|Frymier, Joel - IL STATE UNIV|
|Wilkinson, Brian - IL STATE UNIV|
|Zorner, Paul - MYCOGEN CORPORATION|
|Evans, Steven - MYCOGEN CORPORATION|
Submitted to: Journal of Industrial Microbiology
Publication Type: Peer Reviewed Journal
Publication Acceptance Date: October 14, 1998
Publication Date: N/A
Interpretive Summary: Control of unwanted grasses in turf is often unattainable with chemical herbicides. The use of specific microbial pathogens of weedy grasses offers a biological control alternative. Strains of the bacterium, Xanthomonas campestris, have been shown to selectively infect and kill annual bluegrass. The commercial use of this bioherbicide requires the development of low cost production methods which yield high concentrations of stable, effective bacterial cells. We have found that the bioherbicidal bacterium can be rapidly produced in liquid culture and, when harvested after growth had slowed, survived drying and storage at refrigerated temperatures. These results provide impetus for the further commercial development of this biocontrol agent.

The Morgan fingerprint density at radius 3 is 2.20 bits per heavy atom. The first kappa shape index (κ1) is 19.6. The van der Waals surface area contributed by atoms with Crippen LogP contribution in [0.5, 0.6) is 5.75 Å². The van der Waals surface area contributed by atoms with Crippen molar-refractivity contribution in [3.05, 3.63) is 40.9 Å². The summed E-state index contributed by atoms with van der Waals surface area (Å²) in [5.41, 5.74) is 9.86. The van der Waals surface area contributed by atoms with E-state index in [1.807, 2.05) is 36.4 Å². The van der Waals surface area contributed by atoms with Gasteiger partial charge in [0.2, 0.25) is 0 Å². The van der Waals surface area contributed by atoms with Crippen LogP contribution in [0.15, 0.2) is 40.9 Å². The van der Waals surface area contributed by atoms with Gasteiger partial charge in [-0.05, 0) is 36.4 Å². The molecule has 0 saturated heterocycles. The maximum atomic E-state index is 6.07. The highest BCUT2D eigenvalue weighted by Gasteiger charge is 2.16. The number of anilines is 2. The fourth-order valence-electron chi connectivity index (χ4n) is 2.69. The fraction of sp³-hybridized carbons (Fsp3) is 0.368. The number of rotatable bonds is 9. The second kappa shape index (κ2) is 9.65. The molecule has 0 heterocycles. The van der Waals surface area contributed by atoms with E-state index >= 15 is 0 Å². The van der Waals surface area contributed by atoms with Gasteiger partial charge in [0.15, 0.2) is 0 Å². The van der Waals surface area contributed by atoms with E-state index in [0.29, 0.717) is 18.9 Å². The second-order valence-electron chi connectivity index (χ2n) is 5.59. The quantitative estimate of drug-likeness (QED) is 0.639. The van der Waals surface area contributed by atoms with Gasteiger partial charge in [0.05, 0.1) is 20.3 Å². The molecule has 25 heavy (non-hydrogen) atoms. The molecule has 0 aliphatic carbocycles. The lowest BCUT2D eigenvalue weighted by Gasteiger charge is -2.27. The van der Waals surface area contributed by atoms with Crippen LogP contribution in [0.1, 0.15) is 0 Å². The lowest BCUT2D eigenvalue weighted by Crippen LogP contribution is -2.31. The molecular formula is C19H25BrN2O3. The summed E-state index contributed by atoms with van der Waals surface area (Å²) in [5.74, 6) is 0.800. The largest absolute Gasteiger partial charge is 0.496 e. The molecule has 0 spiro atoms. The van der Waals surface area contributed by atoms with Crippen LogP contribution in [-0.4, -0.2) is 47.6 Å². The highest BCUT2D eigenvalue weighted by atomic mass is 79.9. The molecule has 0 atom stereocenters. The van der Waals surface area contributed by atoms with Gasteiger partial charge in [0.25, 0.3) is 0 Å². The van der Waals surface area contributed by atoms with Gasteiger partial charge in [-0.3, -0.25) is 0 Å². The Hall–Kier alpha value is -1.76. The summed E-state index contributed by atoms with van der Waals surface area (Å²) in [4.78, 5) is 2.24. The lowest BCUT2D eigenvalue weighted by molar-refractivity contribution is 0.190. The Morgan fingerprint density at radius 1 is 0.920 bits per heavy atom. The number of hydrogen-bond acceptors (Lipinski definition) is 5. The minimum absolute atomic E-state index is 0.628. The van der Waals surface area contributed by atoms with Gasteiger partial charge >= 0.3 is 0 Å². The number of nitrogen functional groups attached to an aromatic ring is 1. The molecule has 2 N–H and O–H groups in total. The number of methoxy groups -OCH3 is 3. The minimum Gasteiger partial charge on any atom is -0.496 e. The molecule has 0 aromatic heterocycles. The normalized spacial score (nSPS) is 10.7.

Technical Abstract: Xanthomonas campestris MB245, a specific pathogen of the weedy grass Poa annua (annual bluegrass), is being developed as a bioherbicide to control this pest in turf. In this study, nutritional and environmental factors were evaluated based on their ability to support rapid submerged culture growth and high cell yield. Temperature optima for the growth of X. campestris cells in submerged culture were between 27 and 30 deg C. At a growth temperature of 30 deg C, optimal nutritional conditions for X. campestris growth supported generation times of 150-175 min and cell yields after 24 h growth of 1-2 x 10**10 cells/mL. Media containing sucrose or glucose as the carbon source and various organic nitrogen sources supported optimal X. campestris growth and cell yield. The addition of vitamin mixtures to complex and defined media had no significant effect on growth or cell yield. The age of X. campestris cultures had a significant impact on cell survival after freeze drying. Following freeze drying, log phase cell survival (44%) was significantly lower than early and late stationary phase cell survival, 62% and 68%, respectively. Cells harvested in stationary phase, freeze dried and stored under vacuum at 4 deg C, showed no significant loss in viability after 6 months. These studies have demonstrated that high cell concentrations of the bioherbicide, X. campestris, can be rapidly produced in submerged culture and stabilized as freeze dried preparations.